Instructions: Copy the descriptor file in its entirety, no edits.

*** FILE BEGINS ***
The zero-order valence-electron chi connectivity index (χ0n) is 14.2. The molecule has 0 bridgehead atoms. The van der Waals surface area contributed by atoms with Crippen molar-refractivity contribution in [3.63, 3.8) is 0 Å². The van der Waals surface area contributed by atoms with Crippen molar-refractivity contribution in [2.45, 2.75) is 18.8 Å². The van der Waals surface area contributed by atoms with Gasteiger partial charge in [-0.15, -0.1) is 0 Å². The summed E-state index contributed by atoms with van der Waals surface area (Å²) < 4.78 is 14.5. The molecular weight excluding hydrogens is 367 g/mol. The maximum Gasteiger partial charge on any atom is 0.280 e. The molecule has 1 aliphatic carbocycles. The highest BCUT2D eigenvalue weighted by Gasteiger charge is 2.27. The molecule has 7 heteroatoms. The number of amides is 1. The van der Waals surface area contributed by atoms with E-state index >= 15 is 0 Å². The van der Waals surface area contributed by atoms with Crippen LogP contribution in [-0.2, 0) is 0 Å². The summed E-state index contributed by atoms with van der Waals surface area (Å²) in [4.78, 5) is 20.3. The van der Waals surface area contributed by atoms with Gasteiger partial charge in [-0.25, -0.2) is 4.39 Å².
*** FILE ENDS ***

The zero-order valence-electron chi connectivity index (χ0n) is 14.2. The molecule has 0 bridgehead atoms. The van der Waals surface area contributed by atoms with Crippen molar-refractivity contribution in [3.63, 3.8) is 0 Å². The van der Waals surface area contributed by atoms with Crippen molar-refractivity contribution in [2.45, 2.75) is 18.8 Å². The van der Waals surface area contributed by atoms with Gasteiger partial charge in [-0.15, -0.1) is 0 Å². The summed E-state index contributed by atoms with van der Waals surface area (Å²) < 4.78 is 14.5. The molecular weight excluding hydrogens is 367 g/mol. The maximum Gasteiger partial charge on any atom is 0.280 e. The molecule has 1 aliphatic carbocycles. The highest BCUT2D eigenvalue weighted by Gasteiger charge is 2.27. The molecule has 7 heteroatoms. The number of amides is 1. The van der Waals surface area contributed by atoms with E-state index >= 15 is 0 Å². The van der Waals surface area contributed by atoms with Crippen LogP contribution in [-0.2, 0) is 0 Å². The summed E-state index contributed by atoms with van der Waals surface area (Å²) in [4.78, 5) is 20.3. The van der Waals surface area contributed by atoms with Gasteiger partial charge in [-0.25, -0.2) is 4.39 Å².